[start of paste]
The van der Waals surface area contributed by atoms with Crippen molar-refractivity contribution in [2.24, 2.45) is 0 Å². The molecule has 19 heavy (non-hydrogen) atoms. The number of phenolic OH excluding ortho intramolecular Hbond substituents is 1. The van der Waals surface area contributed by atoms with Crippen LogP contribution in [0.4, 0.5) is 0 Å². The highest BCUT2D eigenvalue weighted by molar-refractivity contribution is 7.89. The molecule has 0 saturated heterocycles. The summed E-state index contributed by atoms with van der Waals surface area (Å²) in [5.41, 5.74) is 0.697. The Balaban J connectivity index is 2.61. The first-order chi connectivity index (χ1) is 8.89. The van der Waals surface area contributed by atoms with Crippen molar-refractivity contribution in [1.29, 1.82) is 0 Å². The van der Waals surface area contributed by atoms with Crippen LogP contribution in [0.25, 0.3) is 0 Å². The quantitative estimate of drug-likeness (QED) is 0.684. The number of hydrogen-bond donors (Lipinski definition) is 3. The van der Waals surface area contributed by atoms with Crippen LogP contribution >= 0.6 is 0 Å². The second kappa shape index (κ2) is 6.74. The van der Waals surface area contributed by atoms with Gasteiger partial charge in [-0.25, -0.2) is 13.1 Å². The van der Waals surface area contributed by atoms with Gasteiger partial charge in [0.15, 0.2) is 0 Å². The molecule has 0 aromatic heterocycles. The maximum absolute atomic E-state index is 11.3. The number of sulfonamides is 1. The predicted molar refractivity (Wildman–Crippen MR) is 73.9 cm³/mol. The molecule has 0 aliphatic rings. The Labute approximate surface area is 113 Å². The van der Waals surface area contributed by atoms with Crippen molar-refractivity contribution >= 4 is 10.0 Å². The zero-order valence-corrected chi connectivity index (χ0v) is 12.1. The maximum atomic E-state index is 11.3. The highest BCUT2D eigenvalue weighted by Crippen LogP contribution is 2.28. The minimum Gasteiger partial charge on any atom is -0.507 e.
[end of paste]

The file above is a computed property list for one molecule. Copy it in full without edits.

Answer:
The van der Waals surface area contributed by atoms with Crippen molar-refractivity contribution in [2.24, 2.45) is 0 Å². The molecule has 19 heavy (non-hydrogen) atoms. The number of phenolic OH excluding ortho intramolecular Hbond substituents is 1. The van der Waals surface area contributed by atoms with Crippen LogP contribution in [0.4, 0.5) is 0 Å². The highest BCUT2D eigenvalue weighted by molar-refractivity contribution is 7.89. The molecule has 0 saturated heterocycles. The summed E-state index contributed by atoms with van der Waals surface area (Å²) in [5.41, 5.74) is 0.697. The Balaban J connectivity index is 2.61. The first-order chi connectivity index (χ1) is 8.89. The van der Waals surface area contributed by atoms with Crippen molar-refractivity contribution in [1.29, 1.82) is 0 Å². The van der Waals surface area contributed by atoms with Crippen LogP contribution in [0.25, 0.3) is 0 Å². The quantitative estimate of drug-likeness (QED) is 0.684. The number of hydrogen-bond donors (Lipinski definition) is 3. The van der Waals surface area contributed by atoms with Crippen LogP contribution >= 0.6 is 0 Å². The second kappa shape index (κ2) is 6.74. The van der Waals surface area contributed by atoms with Gasteiger partial charge in [-0.25, -0.2) is 13.1 Å². The van der Waals surface area contributed by atoms with Gasteiger partial charge in [0.15, 0.2) is 0 Å². The molecule has 0 aromatic heterocycles. The maximum absolute atomic E-state index is 11.3. The number of sulfonamides is 1. The predicted molar refractivity (Wildman–Crippen MR) is 73.9 cm³/mol. The molecule has 0 aliphatic rings. The Labute approximate surface area is 113 Å². The van der Waals surface area contributed by atoms with Crippen molar-refractivity contribution >= 4 is 10.0 Å². The zero-order valence-corrected chi connectivity index (χ0v) is 12.1. The maximum atomic E-state index is 11.3. The highest BCUT2D eigenvalue weighted by Crippen LogP contribution is 2.28. The minimum Gasteiger partial charge on any atom is -0.507 e.